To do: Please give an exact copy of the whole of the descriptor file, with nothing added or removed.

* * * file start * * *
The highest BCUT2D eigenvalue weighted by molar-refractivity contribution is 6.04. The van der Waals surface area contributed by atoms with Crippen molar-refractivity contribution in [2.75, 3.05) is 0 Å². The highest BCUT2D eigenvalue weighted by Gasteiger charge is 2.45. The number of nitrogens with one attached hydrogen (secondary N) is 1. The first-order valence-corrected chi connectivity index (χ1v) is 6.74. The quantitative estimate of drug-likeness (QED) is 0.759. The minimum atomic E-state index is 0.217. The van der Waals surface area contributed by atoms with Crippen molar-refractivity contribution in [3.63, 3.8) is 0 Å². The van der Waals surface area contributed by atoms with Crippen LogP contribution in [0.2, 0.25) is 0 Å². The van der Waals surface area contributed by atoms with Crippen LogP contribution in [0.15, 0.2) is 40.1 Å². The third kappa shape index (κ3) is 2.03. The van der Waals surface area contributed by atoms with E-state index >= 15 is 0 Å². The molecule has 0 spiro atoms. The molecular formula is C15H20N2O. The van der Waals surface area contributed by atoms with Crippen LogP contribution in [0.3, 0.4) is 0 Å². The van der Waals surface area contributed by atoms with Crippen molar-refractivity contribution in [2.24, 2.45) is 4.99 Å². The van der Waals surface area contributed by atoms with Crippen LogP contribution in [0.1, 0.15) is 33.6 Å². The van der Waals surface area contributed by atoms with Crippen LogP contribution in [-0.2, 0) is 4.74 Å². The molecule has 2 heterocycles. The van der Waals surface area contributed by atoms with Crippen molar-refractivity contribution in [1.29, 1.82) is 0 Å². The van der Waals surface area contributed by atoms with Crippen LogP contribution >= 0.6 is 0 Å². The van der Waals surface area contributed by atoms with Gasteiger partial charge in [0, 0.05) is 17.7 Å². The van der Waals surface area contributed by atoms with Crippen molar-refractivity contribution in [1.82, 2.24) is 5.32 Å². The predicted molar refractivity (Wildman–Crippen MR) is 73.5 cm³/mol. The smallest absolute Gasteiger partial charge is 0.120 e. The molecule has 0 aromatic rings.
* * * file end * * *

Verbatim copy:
The highest BCUT2D eigenvalue weighted by molar-refractivity contribution is 6.04. The van der Waals surface area contributed by atoms with Crippen molar-refractivity contribution in [2.75, 3.05) is 0 Å². The highest BCUT2D eigenvalue weighted by Gasteiger charge is 2.45. The number of nitrogens with one attached hydrogen (secondary N) is 1. The first-order valence-corrected chi connectivity index (χ1v) is 6.74. The quantitative estimate of drug-likeness (QED) is 0.759. The minimum atomic E-state index is 0.217. The van der Waals surface area contributed by atoms with Crippen molar-refractivity contribution in [3.63, 3.8) is 0 Å². The van der Waals surface area contributed by atoms with Crippen LogP contribution in [0.2, 0.25) is 0 Å². The van der Waals surface area contributed by atoms with Crippen LogP contribution in [0.15, 0.2) is 40.1 Å². The third kappa shape index (κ3) is 2.03. The van der Waals surface area contributed by atoms with E-state index >= 15 is 0 Å². The molecule has 0 spiro atoms. The molecular formula is C15H20N2O. The van der Waals surface area contributed by atoms with Crippen LogP contribution in [0.3, 0.4) is 0 Å². The van der Waals surface area contributed by atoms with Crippen molar-refractivity contribution in [2.24, 2.45) is 4.99 Å². The van der Waals surface area contributed by atoms with Crippen LogP contribution in [0.1, 0.15) is 33.6 Å². The van der Waals surface area contributed by atoms with Crippen LogP contribution in [-0.2, 0) is 4.74 Å². The molecule has 2 heterocycles. The van der Waals surface area contributed by atoms with Crippen molar-refractivity contribution in [1.29, 1.82) is 0 Å². The van der Waals surface area contributed by atoms with Crippen LogP contribution >= 0.6 is 0 Å². The van der Waals surface area contributed by atoms with Gasteiger partial charge in [0, 0.05) is 17.7 Å². The van der Waals surface area contributed by atoms with Crippen molar-refractivity contribution in [1.82, 2.24) is 5.32 Å². The predicted molar refractivity (Wildman–Crippen MR) is 73.5 cm³/mol. The smallest absolute Gasteiger partial charge is 0.120 e. The molecule has 0 aromatic rings.